Apologies in advance to those with fixed views on a carbon tax. It is time the majority of Australians had a say. Well over half of us have shifted from supporting carbon pricing leading into Copenhagen to now opposing. In early 2008, my seat of Bowman had the highest carbon trading scepticism of seats polled by the Climate Institute; at 16 per cent. It now runs at nearly 70 per cent and it helps to remember why.
Let’s deal with the shame issue up front. Most Australians have little interest in national shame, be it border policies, the apology, shame about our live exports or the fact we mine and smelt.
Most Aussies are tired of being told by the elite we should be ashamed of our per capita emissions. We don’t leave our vehicles on in the garage at night. Our emissions correlate perfectly with our wealth, our energy intense export profile and that with the world’s second lowest population density; we travel further. I see no shame in that
We are sceptical of the European Union and their rules on everything. They have weird trade protection quotas, which actually undoes the great work their foreign aid provides. We are unmoved by their guilt trips on how we manage our borders, because the jury is still out on their approach. No shame there either.
We are in the lead pack of nations on renewable energy, neither out in front nor lagging. I don’t want to fall in a hole like Spanish solar, nor have a €75 billion feed-in tariff like Germany which delays the onset of global warming by nine hours.
Our massive trade competitors like Russia, Brazil, South Africa, Mexico and Chile may be poorer, but we don’t want them taking our commodity jobs and investments in the name of ‘a climate solution’. Massive miners like the US and Canada are actually walking away from action.
No US Presidential candidate will take a carbon tax to the 2012 election. The UK is ultimately part of the EU and much like them, so we understand them joining in. But in our part of the world, the vast majority of south-east Asia watches us tax ourselves for the inputs they value add and export world-wide. The emissions according to the EU are ours.
The world reaches agreements not by going it alone, but through coalitions and confidence-building. We don’t sign landmine treaties on day one; we get everyone on the page and sign together. In fact, once you sign up, you actually surrender much of your diplomatic suasion.
It’s the same with trade negotiations. Nothing was achieved by simply dropping trade barriers and feeling good about ourselves. It is a painstaking and detailed process and Australia should depart from that approach with caution.
With 16 new or increased taxes from this Government, why can’t the 17th (the climate tax) be in place of an existing one (Norway replaced part of its payroll tax and called it a carbon tax) to reduce the cost of living burden. Why should we give our PM nine billion dollars a year to hand around as she sees fit, when much of the last $110 billion was spent so poorly during the crisis? (Surely I don’t need to list the programs).
There is not even a whiff of a carbon tax among our top three trading partners or among any of our commodity competitors. Outside the EU, nations like Singapore, Korea and New Zealand are hardly likely to move in on our share of export markets. Being brutal, Australia’s carbon tax announcement has led to no new nations contemplating one. So the momentum argument lacks just that.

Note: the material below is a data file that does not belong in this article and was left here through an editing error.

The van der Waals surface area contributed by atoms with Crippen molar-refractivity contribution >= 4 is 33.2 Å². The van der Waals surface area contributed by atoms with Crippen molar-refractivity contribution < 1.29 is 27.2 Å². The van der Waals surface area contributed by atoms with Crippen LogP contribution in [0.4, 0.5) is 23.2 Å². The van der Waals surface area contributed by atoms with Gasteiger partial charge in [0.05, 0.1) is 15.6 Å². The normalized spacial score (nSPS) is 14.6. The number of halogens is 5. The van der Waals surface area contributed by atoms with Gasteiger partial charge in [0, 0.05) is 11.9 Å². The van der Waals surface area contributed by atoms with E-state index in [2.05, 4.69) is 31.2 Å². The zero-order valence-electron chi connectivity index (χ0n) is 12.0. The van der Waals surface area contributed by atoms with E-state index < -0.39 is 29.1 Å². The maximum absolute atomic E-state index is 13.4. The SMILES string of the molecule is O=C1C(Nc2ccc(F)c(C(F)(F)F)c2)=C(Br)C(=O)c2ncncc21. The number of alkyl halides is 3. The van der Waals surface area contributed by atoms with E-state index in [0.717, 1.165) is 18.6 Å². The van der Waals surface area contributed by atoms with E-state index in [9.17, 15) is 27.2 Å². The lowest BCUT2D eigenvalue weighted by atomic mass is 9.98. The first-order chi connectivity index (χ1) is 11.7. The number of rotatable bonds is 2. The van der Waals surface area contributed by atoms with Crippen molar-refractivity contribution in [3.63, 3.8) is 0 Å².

China is busy selling the world cheap solar panels and replacing old dirty coal-fired power stations at the end of their life with new ones. But that isn’t emission trading. Even India’s a dollar a tonne on carbon is economically negligible. Far from inspiring others to join us, going it alone generates hundreds of commercial asymmetries which our competitors will rationally perpetuate by not acting.
The other great irony is that Australia’s ‘compassionate left’ appear unmoved by possible job losses at home. Back in 2007, they railed that ‘not a single worker be worse off under (certain) extreme laws’. Suddenly losing an industry or two, reducing growth, viability or new jobs barely rates consideration. Union bosses will always back a bad Labor Government over any Coalition alternative, so they happily abandon their own members and support the tax.
Last, there is the NBN argument, that we are wealthier if we transform our economy early. But solar power still costs 42cKwH, well above the residential tariffs we pay of 28cKwH and 6cKwH for coal. It is equally the case that others do the heavy and expensive lifting and Australia capitalise on new technology when it is cost-effective.
‘There will be no tax under the Government I lead’ will be Gillard’s political obituary. Some jest that Bob Brown leads, others wonder if it was naked deceit, or just a post-election strategy to appear to be a ‘conviction politician’ Gillard’s best excuse for the deception has been that she never foresaw a hung Parliament. So name the cross bencher who gave Gillard an ultimatum of ‘deliver on a carbon tax or I join Tony Abbott?’ The answer is no one.
After an impressive career in Opposition, too few days in the Lodge and facing a resurgent Tony Abbott, Gillard simply panicked on that pre-election Wednesday. That’s OK.
But given the choice between a promise to 22 million people and a pet policy, she chose the latter. That’s why an overwhelming majority of middle Australia remain sympathetic to the climate issue but want nothing to do with the PM’s new tax. (source)